However the result is a rather anonymous shape, which lacks the striking dignity of the new Mercedes-Benz 200-300 or the feline grace of the Jaguar. How often one has to compare any car in this class with these two bench-marks of automotive excellence. The Saab does look good from some angles, but by and large it does not appear distinguished.
Saab is fond of pointing out that it is a large car by the American Environmental Protection Agency’s standards of measurement. Subjectively it feels spacious enough in the front although the back seat cushion falls a bit short of a size suitable for lounging. Perhaps it helps the measurement from back cushion to front seat-back to have it like that.
The sweep of the broad, flat facia panel, curving into the central console is less successful aesthetically than the superb arrangement of the 900 with its splendid aircraft-style instruments grouped carefully according to function. That surely was one of the best-designed layouts ever. The 9000 has rather a lot of black with nothing to fill the space; if they didn’t surrender to the stylists outside it is surprising to find they have done
so inside. They have also given in to idiot American owners who became tired of instructing parking attendants in the mysteries of the Saab ignition key which locked the car in reverse. This highly effective thief deterrent has now been abandoned in favour of a conventional steering column lock which can be unpicked by any competent thief in about thirty seconds.
It is hardly relevant to discuss how close or how distant a relative of the Lancia Thema and the Fiat and Alfa Romeo Type Fours the Saab 9000 is. It is distinctively hallmarked as a Saab which is what was intended even though the differences of opinion between the engineers on what constituted a Saab and what Lancia turned out wider than anyone thought when the co-operative venture was conceived in the mid-Seventies.
Long-haul fast driving with the turbo boost well up much of the time is thirsty work for a 16-valve 2-litre. Just as well that the intercooler is reducing the temperature of the ingoing charge, really. Besides getting more oxygen in you can’t help feeling it must help prevent the whole lot melting down into one glowing incandescent mass.
Fuel consumption for nine cars over 550 miles averaged out at 22.3mpg, one pussyfooter getting 31.0 and a couple of hooligans around 17 and I refuse to be drawn on their identity. [This was Ray Hutton and me]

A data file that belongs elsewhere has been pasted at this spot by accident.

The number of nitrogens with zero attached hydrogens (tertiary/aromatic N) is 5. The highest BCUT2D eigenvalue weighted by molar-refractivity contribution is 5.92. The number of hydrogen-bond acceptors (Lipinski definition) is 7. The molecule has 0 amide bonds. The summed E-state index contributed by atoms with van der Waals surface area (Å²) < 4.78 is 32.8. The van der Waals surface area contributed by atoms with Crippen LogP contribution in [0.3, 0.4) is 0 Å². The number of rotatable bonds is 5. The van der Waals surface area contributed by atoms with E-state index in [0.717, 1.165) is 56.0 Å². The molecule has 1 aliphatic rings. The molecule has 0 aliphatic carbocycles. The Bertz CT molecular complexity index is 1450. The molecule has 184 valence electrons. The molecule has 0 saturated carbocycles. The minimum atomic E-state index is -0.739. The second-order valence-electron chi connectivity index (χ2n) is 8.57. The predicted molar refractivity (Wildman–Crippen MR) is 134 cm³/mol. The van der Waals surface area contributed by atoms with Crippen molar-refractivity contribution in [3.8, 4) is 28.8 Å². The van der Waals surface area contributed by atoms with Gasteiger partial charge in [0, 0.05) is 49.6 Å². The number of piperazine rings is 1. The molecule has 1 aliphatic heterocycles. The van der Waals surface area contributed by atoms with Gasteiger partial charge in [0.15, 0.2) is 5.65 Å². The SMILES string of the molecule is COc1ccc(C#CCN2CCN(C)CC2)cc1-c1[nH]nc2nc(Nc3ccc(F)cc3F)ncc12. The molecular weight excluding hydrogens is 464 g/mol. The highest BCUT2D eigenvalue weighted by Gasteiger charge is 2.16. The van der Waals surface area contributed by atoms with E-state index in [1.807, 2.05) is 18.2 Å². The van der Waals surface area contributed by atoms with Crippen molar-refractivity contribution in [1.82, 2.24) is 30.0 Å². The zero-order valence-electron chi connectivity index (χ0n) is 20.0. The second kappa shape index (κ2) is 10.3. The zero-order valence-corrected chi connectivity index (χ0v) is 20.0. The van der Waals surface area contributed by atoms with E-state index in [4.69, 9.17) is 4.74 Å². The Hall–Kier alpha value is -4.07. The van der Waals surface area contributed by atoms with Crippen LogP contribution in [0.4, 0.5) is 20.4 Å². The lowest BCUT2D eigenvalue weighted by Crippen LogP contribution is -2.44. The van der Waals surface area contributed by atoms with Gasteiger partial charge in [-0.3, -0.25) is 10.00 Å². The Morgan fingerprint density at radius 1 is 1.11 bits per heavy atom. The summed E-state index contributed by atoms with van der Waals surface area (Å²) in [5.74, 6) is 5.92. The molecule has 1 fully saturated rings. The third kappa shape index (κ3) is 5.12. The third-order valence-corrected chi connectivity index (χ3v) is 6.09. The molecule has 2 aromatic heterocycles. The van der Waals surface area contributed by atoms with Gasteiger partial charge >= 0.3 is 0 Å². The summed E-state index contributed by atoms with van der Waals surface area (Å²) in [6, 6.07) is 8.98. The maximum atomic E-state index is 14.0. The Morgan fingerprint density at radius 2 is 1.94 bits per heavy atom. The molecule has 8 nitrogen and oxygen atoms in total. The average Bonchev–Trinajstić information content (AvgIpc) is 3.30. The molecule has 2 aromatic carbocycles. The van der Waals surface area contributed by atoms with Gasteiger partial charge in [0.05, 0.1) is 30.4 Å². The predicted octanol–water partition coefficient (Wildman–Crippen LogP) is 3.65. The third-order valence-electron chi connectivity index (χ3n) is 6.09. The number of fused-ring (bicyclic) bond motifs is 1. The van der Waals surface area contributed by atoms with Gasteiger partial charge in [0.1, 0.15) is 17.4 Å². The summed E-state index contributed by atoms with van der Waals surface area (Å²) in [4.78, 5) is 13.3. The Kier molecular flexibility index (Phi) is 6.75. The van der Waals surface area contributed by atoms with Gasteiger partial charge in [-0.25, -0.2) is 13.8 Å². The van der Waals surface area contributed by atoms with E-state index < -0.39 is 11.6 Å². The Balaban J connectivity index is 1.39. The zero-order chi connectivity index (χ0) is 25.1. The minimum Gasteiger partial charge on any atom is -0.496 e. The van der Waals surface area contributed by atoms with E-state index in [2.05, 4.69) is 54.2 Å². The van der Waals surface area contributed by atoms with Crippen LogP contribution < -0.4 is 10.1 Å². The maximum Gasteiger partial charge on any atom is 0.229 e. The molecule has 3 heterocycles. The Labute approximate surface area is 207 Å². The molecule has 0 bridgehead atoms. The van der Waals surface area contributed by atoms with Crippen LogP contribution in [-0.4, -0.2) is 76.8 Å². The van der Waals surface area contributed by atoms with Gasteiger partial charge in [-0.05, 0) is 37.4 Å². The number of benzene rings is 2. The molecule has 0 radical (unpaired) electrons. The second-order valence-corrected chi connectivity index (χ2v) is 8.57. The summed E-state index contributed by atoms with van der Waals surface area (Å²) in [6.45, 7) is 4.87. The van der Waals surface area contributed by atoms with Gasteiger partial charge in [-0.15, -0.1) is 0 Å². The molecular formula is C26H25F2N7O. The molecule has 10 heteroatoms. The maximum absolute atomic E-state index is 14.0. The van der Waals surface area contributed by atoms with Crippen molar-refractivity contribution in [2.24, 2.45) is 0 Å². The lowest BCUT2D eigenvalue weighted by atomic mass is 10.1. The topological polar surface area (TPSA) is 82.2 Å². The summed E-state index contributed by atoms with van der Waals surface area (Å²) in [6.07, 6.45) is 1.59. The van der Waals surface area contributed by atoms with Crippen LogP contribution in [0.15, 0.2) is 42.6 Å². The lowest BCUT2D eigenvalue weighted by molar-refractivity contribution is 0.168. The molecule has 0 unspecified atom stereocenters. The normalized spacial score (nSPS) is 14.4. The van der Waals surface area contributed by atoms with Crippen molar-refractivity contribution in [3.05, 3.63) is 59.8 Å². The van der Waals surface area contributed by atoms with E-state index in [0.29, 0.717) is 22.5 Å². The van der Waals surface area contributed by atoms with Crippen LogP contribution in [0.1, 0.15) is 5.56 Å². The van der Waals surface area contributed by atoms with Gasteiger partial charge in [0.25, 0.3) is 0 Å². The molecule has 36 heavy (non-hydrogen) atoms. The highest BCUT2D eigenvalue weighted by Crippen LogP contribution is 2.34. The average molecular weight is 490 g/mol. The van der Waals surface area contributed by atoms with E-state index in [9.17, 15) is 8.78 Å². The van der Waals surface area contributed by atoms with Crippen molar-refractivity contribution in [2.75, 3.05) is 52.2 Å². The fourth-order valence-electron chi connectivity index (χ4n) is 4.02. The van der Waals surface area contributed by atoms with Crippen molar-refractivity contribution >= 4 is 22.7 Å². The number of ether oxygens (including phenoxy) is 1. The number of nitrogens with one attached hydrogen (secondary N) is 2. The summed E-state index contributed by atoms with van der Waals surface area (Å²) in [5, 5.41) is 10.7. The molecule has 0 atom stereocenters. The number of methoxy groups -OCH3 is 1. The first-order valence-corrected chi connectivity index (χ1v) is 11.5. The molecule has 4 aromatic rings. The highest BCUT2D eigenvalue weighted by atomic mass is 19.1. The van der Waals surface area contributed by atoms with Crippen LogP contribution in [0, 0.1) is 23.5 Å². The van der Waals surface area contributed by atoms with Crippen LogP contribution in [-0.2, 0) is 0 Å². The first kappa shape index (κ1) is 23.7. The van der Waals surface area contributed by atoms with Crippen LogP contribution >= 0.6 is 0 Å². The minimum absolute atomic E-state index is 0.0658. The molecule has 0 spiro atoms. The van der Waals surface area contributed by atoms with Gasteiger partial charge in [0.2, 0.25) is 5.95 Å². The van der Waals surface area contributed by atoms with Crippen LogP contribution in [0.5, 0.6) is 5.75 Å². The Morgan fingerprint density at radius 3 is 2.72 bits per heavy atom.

Taking fish from the Arctic can hardly be described as exciting sport, most of the cod etc seeming only too pleased to come up into the comparative warmth even if their eyes bulged a bit when you took the hooks out. Fighting denizens of the deep kept clear of the small group of hacks dangling their lines from the twin-hulled diesel Saab had thoughtfully arranged to take us to the northernmost tip of the Continent.
You can’t help thinking that what with no frozen lakes in June, real trees that grow real leaves, no elks and hardly a trace of snow, Britain is, as any meteorologist worth his isobars will tell you, comparatively mild.

Saab GB 50 Years


Saab GB 50 years
GM’s musical chairmen failed Saab. A perceptive review in Automotive News Europe by Richard Johnson argues that GM’s policy of rotating senior executives didn’t work. European premium companies like BMW and Audi prospered because single-minded leaders stuck to their task. Johnson hypothesises that what he calls the “great man theory” of automotive history, installing a Ferdinand Piëch say, did not provide strong, independent leadership at Saab.

Quite right. When I was doing the Saab fifty-year book in 1997 I met some of the bright Americans given the job of turning Saab into a high-earning brand. They had great ideas but as Johnson says, they were pulled back into the GM hierarchy too quickly. None of them lasted, leaving the bean-counters to force Saab into component-sharing with Opel. Ford didn’t coerce Jaguar into badge engineering and although in the end that didn’t work either, it was for different reasons. Audi shares plenty of bits with others in the VW Group but Piëch ensures it is so subtly done nobody, apparently notices. Or if they do they don’t care. Remember the fuss when the Aston Martin DB7 was spied with Granada switchgear.